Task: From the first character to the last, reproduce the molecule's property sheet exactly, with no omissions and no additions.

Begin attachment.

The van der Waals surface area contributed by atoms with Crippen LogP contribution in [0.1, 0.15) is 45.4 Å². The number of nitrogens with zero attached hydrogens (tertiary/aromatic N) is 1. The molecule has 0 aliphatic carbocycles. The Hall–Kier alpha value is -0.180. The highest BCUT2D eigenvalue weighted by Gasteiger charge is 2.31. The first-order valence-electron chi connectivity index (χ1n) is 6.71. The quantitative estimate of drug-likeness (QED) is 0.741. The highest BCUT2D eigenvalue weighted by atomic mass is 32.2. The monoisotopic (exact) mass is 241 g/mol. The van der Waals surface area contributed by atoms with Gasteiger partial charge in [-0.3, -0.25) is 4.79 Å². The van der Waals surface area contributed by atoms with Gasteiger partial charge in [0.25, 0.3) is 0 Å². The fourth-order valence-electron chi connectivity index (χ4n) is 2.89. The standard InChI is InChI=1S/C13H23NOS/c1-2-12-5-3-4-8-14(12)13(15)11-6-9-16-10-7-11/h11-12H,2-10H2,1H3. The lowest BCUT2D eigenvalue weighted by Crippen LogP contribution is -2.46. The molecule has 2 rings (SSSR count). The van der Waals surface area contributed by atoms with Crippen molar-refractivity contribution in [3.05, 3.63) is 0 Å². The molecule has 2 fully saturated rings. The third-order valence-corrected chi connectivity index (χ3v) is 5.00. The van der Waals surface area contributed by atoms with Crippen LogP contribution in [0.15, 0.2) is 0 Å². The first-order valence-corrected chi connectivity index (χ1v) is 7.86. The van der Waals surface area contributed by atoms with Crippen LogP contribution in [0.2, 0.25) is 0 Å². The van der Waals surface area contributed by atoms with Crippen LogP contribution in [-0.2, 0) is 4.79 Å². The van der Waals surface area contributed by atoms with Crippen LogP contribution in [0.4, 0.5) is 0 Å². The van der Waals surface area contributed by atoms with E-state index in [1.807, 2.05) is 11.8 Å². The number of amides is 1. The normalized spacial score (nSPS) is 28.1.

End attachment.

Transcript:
The van der Waals surface area contributed by atoms with Crippen LogP contribution in [0.1, 0.15) is 45.4 Å². The number of nitrogens with zero attached hydrogens (tertiary/aromatic N) is 1. The molecule has 0 aliphatic carbocycles. The Hall–Kier alpha value is -0.180. The highest BCUT2D eigenvalue weighted by Gasteiger charge is 2.31. The first-order valence-electron chi connectivity index (χ1n) is 6.71. The quantitative estimate of drug-likeness (QED) is 0.741. The highest BCUT2D eigenvalue weighted by atomic mass is 32.2. The monoisotopic (exact) mass is 241 g/mol. The van der Waals surface area contributed by atoms with Gasteiger partial charge in [-0.3, -0.25) is 4.79 Å². The van der Waals surface area contributed by atoms with Gasteiger partial charge in [0.25, 0.3) is 0 Å². The fourth-order valence-electron chi connectivity index (χ4n) is 2.89. The standard InChI is InChI=1S/C13H23NOS/c1-2-12-5-3-4-8-14(12)13(15)11-6-9-16-10-7-11/h11-12H,2-10H2,1H3. The lowest BCUT2D eigenvalue weighted by Crippen LogP contribution is -2.46. The molecule has 2 rings (SSSR count). The van der Waals surface area contributed by atoms with Crippen molar-refractivity contribution in [3.05, 3.63) is 0 Å². The molecule has 2 fully saturated rings. The third-order valence-corrected chi connectivity index (χ3v) is 5.00. The van der Waals surface area contributed by atoms with Crippen LogP contribution in [0.15, 0.2) is 0 Å². The first-order valence-corrected chi connectivity index (χ1v) is 7.86. The van der Waals surface area contributed by atoms with Crippen LogP contribution in [0.2, 0.25) is 0 Å². The van der Waals surface area contributed by atoms with Crippen LogP contribution in [-0.2, 0) is 4.79 Å². The van der Waals surface area contributed by atoms with Crippen LogP contribution in [0.4, 0.5) is 0 Å². The van der Waals surface area contributed by atoms with E-state index in [1.807, 2.05) is 11.8 Å². The number of amides is 1. The normalized spacial score (nSPS) is 28.1.